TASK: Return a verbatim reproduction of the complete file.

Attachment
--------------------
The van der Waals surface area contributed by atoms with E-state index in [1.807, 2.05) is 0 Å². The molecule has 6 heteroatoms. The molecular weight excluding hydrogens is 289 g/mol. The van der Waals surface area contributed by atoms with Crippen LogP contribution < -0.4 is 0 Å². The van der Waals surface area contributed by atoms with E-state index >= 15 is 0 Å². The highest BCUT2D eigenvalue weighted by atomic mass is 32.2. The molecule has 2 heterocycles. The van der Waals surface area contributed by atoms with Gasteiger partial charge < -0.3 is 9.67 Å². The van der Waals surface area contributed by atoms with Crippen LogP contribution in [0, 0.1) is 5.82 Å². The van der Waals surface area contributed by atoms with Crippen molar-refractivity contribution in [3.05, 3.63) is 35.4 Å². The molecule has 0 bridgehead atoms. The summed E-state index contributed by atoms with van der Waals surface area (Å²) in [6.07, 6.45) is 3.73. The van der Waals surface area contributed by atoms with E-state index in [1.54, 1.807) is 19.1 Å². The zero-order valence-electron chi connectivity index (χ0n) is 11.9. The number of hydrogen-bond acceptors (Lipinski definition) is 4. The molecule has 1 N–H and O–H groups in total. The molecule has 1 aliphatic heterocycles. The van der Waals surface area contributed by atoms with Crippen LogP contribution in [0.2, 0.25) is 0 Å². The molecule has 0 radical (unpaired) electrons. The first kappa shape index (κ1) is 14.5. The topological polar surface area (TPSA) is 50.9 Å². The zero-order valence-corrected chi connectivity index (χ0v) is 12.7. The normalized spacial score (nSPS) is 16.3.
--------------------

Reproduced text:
The van der Waals surface area contributed by atoms with E-state index in [1.807, 2.05) is 0 Å². The molecule has 6 heteroatoms. The molecular weight excluding hydrogens is 289 g/mol. The van der Waals surface area contributed by atoms with Crippen LogP contribution < -0.4 is 0 Å². The van der Waals surface area contributed by atoms with E-state index >= 15 is 0 Å². The highest BCUT2D eigenvalue weighted by atomic mass is 32.2. The molecule has 2 heterocycles. The van der Waals surface area contributed by atoms with Gasteiger partial charge < -0.3 is 9.67 Å². The van der Waals surface area contributed by atoms with Crippen LogP contribution in [0, 0.1) is 5.82 Å². The van der Waals surface area contributed by atoms with Crippen molar-refractivity contribution in [3.05, 3.63) is 35.4 Å². The molecule has 0 bridgehead atoms. The summed E-state index contributed by atoms with van der Waals surface area (Å²) in [6.07, 6.45) is 3.73. The van der Waals surface area contributed by atoms with E-state index in [1.54, 1.807) is 19.1 Å². The zero-order valence-electron chi connectivity index (χ0n) is 11.9. The number of hydrogen-bond acceptors (Lipinski definition) is 4. The molecule has 1 N–H and O–H groups in total. The molecule has 1 aliphatic heterocycles. The van der Waals surface area contributed by atoms with Crippen LogP contribution in [0.2, 0.25) is 0 Å². The molecule has 0 radical (unpaired) electrons. The first kappa shape index (κ1) is 14.5. The topological polar surface area (TPSA) is 50.9 Å². The zero-order valence-corrected chi connectivity index (χ0v) is 12.7. The normalized spacial score (nSPS) is 16.3.